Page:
EU court strikes down sanctions against Qaddafi’s cousin
The EU kept Qadhaf Al Dam on its Libya sanctions list in 2013 and 2014, citing the same reasons as given in 2011
A top European court ruled Wednesday that EU sanctions imposed against a cousin of ousted Libyan dictator Muammar Qaddafi should be withdrawn.
The European Union imposed an asset freeze and travel ban on leading Libyan figures close to Qaddafi as he launched a bloody and doomed effort to hold onto power in the face of a popular uprising in 2011.
His cousin, Ahmed Mohmamed Qadhaf Al Dam, was put on the EU list on the grounds that since 1995 he had commanded “an elite army battalion in charge of Qaddafi’s personal security,” the General Court of the European Union said in a statement.
Additionally, he was accused of being “involved in planning operations against Libyan dissidents abroad and was directly involved in terrorist activity,” it said.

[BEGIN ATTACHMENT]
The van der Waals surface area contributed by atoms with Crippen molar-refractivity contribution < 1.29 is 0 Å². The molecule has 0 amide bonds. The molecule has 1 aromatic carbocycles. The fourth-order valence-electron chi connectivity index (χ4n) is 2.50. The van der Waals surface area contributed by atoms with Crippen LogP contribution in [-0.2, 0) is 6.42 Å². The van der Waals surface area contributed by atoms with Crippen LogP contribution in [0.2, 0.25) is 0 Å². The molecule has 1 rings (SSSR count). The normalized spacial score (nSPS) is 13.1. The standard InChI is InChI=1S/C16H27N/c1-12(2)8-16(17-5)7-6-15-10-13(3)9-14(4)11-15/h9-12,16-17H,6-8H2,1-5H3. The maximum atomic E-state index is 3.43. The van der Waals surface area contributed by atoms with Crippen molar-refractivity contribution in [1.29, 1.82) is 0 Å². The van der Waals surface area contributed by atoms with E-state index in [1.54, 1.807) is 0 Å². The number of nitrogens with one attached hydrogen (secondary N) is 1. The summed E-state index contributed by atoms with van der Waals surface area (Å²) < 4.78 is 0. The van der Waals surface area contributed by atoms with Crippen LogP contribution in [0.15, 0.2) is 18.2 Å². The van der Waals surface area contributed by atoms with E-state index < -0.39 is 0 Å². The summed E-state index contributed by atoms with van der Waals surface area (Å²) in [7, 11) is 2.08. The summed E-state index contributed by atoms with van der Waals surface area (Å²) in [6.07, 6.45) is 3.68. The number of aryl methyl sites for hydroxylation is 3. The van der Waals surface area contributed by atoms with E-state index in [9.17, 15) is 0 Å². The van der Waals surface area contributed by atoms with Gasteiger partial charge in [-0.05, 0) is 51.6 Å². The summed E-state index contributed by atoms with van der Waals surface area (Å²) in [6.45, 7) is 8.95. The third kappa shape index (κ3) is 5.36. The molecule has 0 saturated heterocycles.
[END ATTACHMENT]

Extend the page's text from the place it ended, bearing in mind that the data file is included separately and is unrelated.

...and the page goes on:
The EU kept Qadhaf Al Dam on its Libya sanctions list in 2013 and 2014, citing the same reasons as given in 2011.
But the General Court, second only to the European Court of Justice in the EU, said this was at odds with the circumstances since Qaddafi, in power for more than 40 years, was ousted in late 2011.
There was no fresh explanation of why Qadhaf Al Dam was kept on the list even though “the regime responsible for the repression which led to the (EU) adopting those measures” was no longer in place, it said.
The General Court also ruled that although the EU claimed Qadhaf Al Dam “still represented a threat to restoring civil peace ... it provided no proof in that respect.”
Accordingly, it found that there was “no justification” for retaining Qadhaf Al Dam on the sanctions list and ordered the removal of his name.
It suspended the ruling, however, pending a EU appeal, noting that lifting the sanctions immediately could allow Qadhaf Al Dam to remove assets from the 28-member bloc, undercutting the effectiveness of possible future measures.
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